Claire Daniel, author of  '80 Reflective Prayer Ideas' and '80 Creative Prayer Ideas' reflects on the enduring significance of rainbows

Claire Daniel, author of '80 Reflective Prayer Ideas' and '80 Creative Prayer Ideas' reflects on the enduring significance of rainbows

Keep looking for rainbows

During lockdown rainbows became a symbol of hope and solidarity in a whole new way, as a collective display of our gratitude to those key workers doing their all to care for and support others. Like many families, we made rainbow pictures to display in our windows and loved seeing people stop and smile whilst out on their daily walks. It was uplifting to see the various rainbows painted, drawn and displayed in houses, shops and even on lamp posts in our community. It provided a fun spotting game to encourage our boys along on our walks but also generated a real sense of unity.

Perhaps you also made a rainbow or found the sight of them raised your spirits, as you saw them appearing in your local area. They were a powerful reminder that, even in times of uncertainty, hope can be found, if we only take time to look for it. Rainbows have always been significant to Christians, as a symbol of God’s promise and faithfulness. An emblem of peace throughout the ages, Genesis 9:16 tells us that  ‘whenever the rainbow appears in the clouds, I will see it and remember the everlasting covenant between God and all living creatures of every kind on the earth.’ It is interesting that these rainbows appeared during the ‘storm’ of coronavirus, signifying the determined hope held in the midst of this storm, that it will end and brighter days will come.  

I’ve noticed, though, that over time our rainbows faded in the summer sunshine and many others have now become weathered, or were taken down as restrictions lifted. If we are honest, some of those feelings of connection and shared experience may have faded too, as the pace of life began to change again for many of us. But the rainbows displayed across our communities have not entirely disappeared, and that's fitting in these strange between-times; like Noah and his family, we are still waiting for the waters to recede.

It's now clear that there are still stormy waves of uncertainty ahead and no one knows when we'll being able to step onto 'dry land' again. Meanwhile, the continuing impact of the storm of Covid-19 remains different for each of us. For those who found lockdown life an isolating experience, the relaxing of restrictions over the summer gave much needed freedom to go out into the world again, however tentatively, to see family and friends and return to work.  Others, those shielding, and tens of thousands of care home residents, never even tasted freedom before the restrictions were reintroduced.

For everyone, this has been a season of unexpected change, fear and loss. In this continued uncertainty, we are still waiting for dry land to be in sight. It's as if the waters began to recede and, like Noah, we sent out a raven, to check on the state of the flood. The news is dispiriting, and as recent weeks have brought rising infection rates, further lockdowns and new regulations, it's clear we need to remain in the ark of caution and preventative measures for now. The longed for dry land and the olive branch carried by a dove are still some way off.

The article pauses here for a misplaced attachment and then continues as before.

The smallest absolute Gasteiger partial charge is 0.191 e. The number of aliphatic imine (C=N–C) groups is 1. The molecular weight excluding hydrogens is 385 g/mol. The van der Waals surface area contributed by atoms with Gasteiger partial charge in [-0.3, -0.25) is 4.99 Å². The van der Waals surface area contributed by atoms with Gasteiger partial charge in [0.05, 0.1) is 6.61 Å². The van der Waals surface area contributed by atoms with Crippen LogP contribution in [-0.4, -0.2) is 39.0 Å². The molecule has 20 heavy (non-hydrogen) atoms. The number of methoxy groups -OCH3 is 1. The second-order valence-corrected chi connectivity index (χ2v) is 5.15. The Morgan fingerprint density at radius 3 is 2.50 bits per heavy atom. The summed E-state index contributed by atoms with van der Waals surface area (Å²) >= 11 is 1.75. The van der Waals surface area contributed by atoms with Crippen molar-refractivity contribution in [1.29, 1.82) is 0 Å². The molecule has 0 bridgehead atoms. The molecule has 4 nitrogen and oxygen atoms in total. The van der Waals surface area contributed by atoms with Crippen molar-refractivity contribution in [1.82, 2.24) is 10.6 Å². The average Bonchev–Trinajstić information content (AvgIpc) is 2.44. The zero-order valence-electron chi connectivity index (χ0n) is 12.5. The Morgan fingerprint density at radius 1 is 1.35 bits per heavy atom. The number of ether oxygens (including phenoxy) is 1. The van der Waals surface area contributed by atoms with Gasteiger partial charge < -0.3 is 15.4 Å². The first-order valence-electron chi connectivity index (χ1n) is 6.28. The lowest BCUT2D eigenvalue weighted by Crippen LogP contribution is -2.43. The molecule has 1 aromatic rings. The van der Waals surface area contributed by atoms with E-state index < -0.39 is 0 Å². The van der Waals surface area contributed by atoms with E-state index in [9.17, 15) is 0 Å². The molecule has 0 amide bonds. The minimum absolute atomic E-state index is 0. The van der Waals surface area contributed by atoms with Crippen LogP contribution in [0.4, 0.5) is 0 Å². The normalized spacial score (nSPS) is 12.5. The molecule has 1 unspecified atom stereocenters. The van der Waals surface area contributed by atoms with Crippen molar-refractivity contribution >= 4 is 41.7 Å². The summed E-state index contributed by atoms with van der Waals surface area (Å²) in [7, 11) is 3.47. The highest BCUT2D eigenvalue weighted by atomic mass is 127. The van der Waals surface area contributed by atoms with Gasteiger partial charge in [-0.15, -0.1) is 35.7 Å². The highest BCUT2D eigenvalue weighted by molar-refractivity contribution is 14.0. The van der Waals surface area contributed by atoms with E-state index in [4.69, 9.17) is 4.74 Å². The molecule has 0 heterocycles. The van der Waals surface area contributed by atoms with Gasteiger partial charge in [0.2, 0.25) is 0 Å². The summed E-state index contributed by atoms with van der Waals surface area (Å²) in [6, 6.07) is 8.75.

And yet, while much remains unclear and we still have to go one day at a time, God’s love and covenant promise do not change. Life is not all rainbows and sunshine but each day holds hope, breaking through in even the hardest and darkest times. There is hope to be found in every changing season, even when it seems lost beneath the waves, if we keep looking for it and celebrating it when we find it.

One of the most important places we find hope is in the sacrifice made by those who work tirelessly for others in hospitals, care homes and the wider community. May we go on remembering them, and giving thanks for them, and may we be determined not to let community solidarity fade. May we never stop looking for rainbows in the everyday of life, seeking a hope that does not fade or vanish, whatever the circumstances.

Claire includes a chapter of reflective prayer ideas inspired by rainbows in 80 Reflective Prayer Ideas, in a section using nature to inspire prayer.

 Claire Daniel is author of 80 Reflective Prayer Ideas, 80 Creative Prayer Ideas and Prayer Journey into Parenthood. She is passionate about encouraging others to use creative prayer methods and speaks at conferences and leads workshops on the subject of prayer.


80 Reflective Prayer Ideas: A creative resource for church and group use
Engage with God through creative and imaginative prayer
Prayer remains a vital part of Christian discipleship. Following the success of the author's 80 Creative Prayer Ideas, this ready-to-use resource book contains 80 further ideas on setting up reflective and creative prayer stations or responses. Claire Daniel shows us how to pray with our whole being - our senses as well as our voice, our hearts as much as our minds. Tried and tested, these ideas will enhance the praying of small groups, churches and individuals.
For more information and to order click here

80 Creative Prayer Ideas: A resource for church and group use
Prayer is a vital part of the Christian life but people often struggle with actually getting on and doing it. This book offers 80 imaginative and creative ideas for setting up 'prayer stations', practical ways of praying that involve the senses - touching, tasting, smelling, seeing, and hearing, rather than simply reflecting, as we bring our hopes, fears, dreams and doubts to God.
For more information and to order click here.
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